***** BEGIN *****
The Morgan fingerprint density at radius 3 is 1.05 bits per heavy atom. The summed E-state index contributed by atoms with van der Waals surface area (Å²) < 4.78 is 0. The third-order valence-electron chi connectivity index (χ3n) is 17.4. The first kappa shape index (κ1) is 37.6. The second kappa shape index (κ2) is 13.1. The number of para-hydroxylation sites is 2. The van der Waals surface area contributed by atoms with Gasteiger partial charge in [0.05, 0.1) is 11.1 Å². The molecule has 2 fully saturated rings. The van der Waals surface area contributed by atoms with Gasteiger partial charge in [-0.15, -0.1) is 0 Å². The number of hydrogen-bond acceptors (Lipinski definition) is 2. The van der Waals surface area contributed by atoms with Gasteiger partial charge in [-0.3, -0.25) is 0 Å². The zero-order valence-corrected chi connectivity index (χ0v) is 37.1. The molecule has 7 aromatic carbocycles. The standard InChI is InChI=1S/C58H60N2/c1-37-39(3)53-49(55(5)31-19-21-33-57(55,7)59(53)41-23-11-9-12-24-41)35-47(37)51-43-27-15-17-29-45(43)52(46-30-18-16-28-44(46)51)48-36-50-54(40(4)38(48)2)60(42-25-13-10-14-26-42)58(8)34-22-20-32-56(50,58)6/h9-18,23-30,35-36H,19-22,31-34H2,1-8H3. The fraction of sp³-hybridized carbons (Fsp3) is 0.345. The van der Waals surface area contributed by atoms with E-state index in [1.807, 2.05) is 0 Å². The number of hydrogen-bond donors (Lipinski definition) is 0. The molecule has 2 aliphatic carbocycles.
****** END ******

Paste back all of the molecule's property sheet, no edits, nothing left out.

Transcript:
The Morgan fingerprint density at radius 3 is 1.05 bits per heavy atom. The summed E-state index contributed by atoms with van der Waals surface area (Å²) < 4.78 is 0. The third-order valence-electron chi connectivity index (χ3n) is 17.4. The first kappa shape index (κ1) is 37.6. The second kappa shape index (κ2) is 13.1. The number of para-hydroxylation sites is 2. The van der Waals surface area contributed by atoms with Gasteiger partial charge in [0.05, 0.1) is 11.1 Å². The molecule has 2 fully saturated rings. The van der Waals surface area contributed by atoms with Gasteiger partial charge in [-0.15, -0.1) is 0 Å². The number of hydrogen-bond acceptors (Lipinski definition) is 2. The van der Waals surface area contributed by atoms with Gasteiger partial charge in [-0.3, -0.25) is 0 Å². The zero-order valence-corrected chi connectivity index (χ0v) is 37.1. The molecule has 7 aromatic carbocycles. The standard InChI is InChI=1S/C58H60N2/c1-37-39(3)53-49(55(5)31-19-21-33-57(55,7)59(53)41-23-11-9-12-24-41)35-47(37)51-43-27-15-17-29-45(43)52(46-30-18-16-28-44(46)51)48-36-50-54(40(4)38(48)2)60(42-25-13-10-14-26-42)58(8)34-22-20-32-56(50,58)6/h9-18,23-30,35-36H,19-22,31-34H2,1-8H3. The fraction of sp³-hybridized carbons (Fsp3) is 0.345. The van der Waals surface area contributed by atoms with E-state index in [1.807, 2.05) is 0 Å². The number of hydrogen-bond donors (Lipinski definition) is 0. The molecule has 2 aliphatic carbocycles.